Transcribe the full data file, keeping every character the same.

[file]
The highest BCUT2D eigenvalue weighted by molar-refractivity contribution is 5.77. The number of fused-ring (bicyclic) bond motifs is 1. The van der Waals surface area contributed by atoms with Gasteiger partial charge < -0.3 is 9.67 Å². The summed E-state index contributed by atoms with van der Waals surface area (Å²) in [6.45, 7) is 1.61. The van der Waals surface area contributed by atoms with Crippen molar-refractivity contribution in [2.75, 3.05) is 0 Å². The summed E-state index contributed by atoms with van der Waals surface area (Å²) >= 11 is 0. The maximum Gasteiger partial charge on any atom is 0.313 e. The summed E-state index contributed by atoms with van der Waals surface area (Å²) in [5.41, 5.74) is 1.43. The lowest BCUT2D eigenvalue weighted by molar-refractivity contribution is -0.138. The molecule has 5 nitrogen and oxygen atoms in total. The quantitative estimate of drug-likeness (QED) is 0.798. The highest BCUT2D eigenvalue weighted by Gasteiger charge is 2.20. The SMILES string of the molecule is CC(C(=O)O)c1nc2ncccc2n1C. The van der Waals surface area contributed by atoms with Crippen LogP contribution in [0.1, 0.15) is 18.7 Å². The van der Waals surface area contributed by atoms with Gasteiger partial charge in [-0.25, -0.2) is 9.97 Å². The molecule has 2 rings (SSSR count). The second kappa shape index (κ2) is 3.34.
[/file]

The highest BCUT2D eigenvalue weighted by molar-refractivity contribution is 5.77. The number of fused-ring (bicyclic) bond motifs is 1. The van der Waals surface area contributed by atoms with Gasteiger partial charge < -0.3 is 9.67 Å². The summed E-state index contributed by atoms with van der Waals surface area (Å²) in [6.45, 7) is 1.61. The van der Waals surface area contributed by atoms with Crippen molar-refractivity contribution in [2.75, 3.05) is 0 Å². The summed E-state index contributed by atoms with van der Waals surface area (Å²) >= 11 is 0. The maximum Gasteiger partial charge on any atom is 0.313 e. The summed E-state index contributed by atoms with van der Waals surface area (Å²) in [5.41, 5.74) is 1.43. The lowest BCUT2D eigenvalue weighted by molar-refractivity contribution is -0.138. The molecule has 5 nitrogen and oxygen atoms in total. The quantitative estimate of drug-likeness (QED) is 0.798. The highest BCUT2D eigenvalue weighted by Gasteiger charge is 2.20. The SMILES string of the molecule is CC(C(=O)O)c1nc2ncccc2n1C. The van der Waals surface area contributed by atoms with Crippen LogP contribution in [0.1, 0.15) is 18.7 Å². The van der Waals surface area contributed by atoms with Gasteiger partial charge in [-0.25, -0.2) is 9.97 Å². The molecule has 2 rings (SSSR count). The second kappa shape index (κ2) is 3.34.